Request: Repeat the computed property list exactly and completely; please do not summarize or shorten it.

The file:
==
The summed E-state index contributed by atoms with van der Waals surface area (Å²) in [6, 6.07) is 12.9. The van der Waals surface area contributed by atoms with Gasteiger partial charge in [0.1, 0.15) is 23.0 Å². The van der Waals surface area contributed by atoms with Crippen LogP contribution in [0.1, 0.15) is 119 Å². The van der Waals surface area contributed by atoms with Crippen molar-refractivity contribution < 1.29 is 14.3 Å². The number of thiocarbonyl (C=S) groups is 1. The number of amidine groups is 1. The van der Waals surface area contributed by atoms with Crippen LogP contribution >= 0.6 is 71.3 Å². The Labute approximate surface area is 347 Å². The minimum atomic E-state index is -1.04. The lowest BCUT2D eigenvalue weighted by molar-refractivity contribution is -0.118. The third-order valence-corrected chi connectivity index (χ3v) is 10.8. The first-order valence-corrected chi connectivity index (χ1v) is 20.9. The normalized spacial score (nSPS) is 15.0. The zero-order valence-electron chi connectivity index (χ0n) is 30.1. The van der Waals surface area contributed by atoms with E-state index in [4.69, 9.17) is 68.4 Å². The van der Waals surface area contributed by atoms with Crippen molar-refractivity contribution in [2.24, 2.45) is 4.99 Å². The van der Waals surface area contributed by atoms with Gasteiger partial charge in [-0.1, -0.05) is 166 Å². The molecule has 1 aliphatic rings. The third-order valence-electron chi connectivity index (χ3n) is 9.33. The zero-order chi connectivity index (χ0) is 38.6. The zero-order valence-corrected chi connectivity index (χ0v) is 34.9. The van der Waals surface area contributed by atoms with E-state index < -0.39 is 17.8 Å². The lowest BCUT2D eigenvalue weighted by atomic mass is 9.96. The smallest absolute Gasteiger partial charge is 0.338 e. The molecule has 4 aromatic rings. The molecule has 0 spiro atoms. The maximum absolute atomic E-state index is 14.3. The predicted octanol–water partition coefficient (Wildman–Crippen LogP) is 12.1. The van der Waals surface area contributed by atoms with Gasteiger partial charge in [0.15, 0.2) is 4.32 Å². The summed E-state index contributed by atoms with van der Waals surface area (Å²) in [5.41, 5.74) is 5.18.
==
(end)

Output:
The summed E-state index contributed by atoms with van der Waals surface area (Å²) in [6, 6.07) is 12.9. The van der Waals surface area contributed by atoms with Gasteiger partial charge in [0.1, 0.15) is 23.0 Å². The van der Waals surface area contributed by atoms with Crippen LogP contribution in [0.1, 0.15) is 119 Å². The van der Waals surface area contributed by atoms with Crippen molar-refractivity contribution < 1.29 is 14.3 Å². The number of thiocarbonyl (C=S) groups is 1. The number of amidine groups is 1. The van der Waals surface area contributed by atoms with Crippen LogP contribution >= 0.6 is 71.3 Å². The Labute approximate surface area is 347 Å². The minimum atomic E-state index is -1.04. The lowest BCUT2D eigenvalue weighted by molar-refractivity contribution is -0.118. The third-order valence-corrected chi connectivity index (χ3v) is 10.8. The first-order valence-corrected chi connectivity index (χ1v) is 20.9. The normalized spacial score (nSPS) is 15.0. The zero-order valence-electron chi connectivity index (χ0n) is 30.1. The van der Waals surface area contributed by atoms with E-state index in [4.69, 9.17) is 68.4 Å². The van der Waals surface area contributed by atoms with Crippen molar-refractivity contribution in [2.24, 2.45) is 4.99 Å². The van der Waals surface area contributed by atoms with Gasteiger partial charge in [-0.1, -0.05) is 166 Å². The molecule has 1 aliphatic rings. The third-order valence-electron chi connectivity index (χ3n) is 9.33. The zero-order chi connectivity index (χ0) is 38.6. The zero-order valence-corrected chi connectivity index (χ0v) is 34.9. The van der Waals surface area contributed by atoms with E-state index < -0.39 is 17.8 Å². The lowest BCUT2D eigenvalue weighted by atomic mass is 9.96. The smallest absolute Gasteiger partial charge is 0.338 e. The molecule has 4 aromatic rings. The molecule has 0 spiro atoms. The maximum absolute atomic E-state index is 14.3. The predicted octanol–water partition coefficient (Wildman–Crippen LogP) is 12.1. The van der Waals surface area contributed by atoms with Gasteiger partial charge in [0.15, 0.2) is 4.32 Å². The summed E-state index contributed by atoms with van der Waals surface area (Å²) in [5.41, 5.74) is 5.18.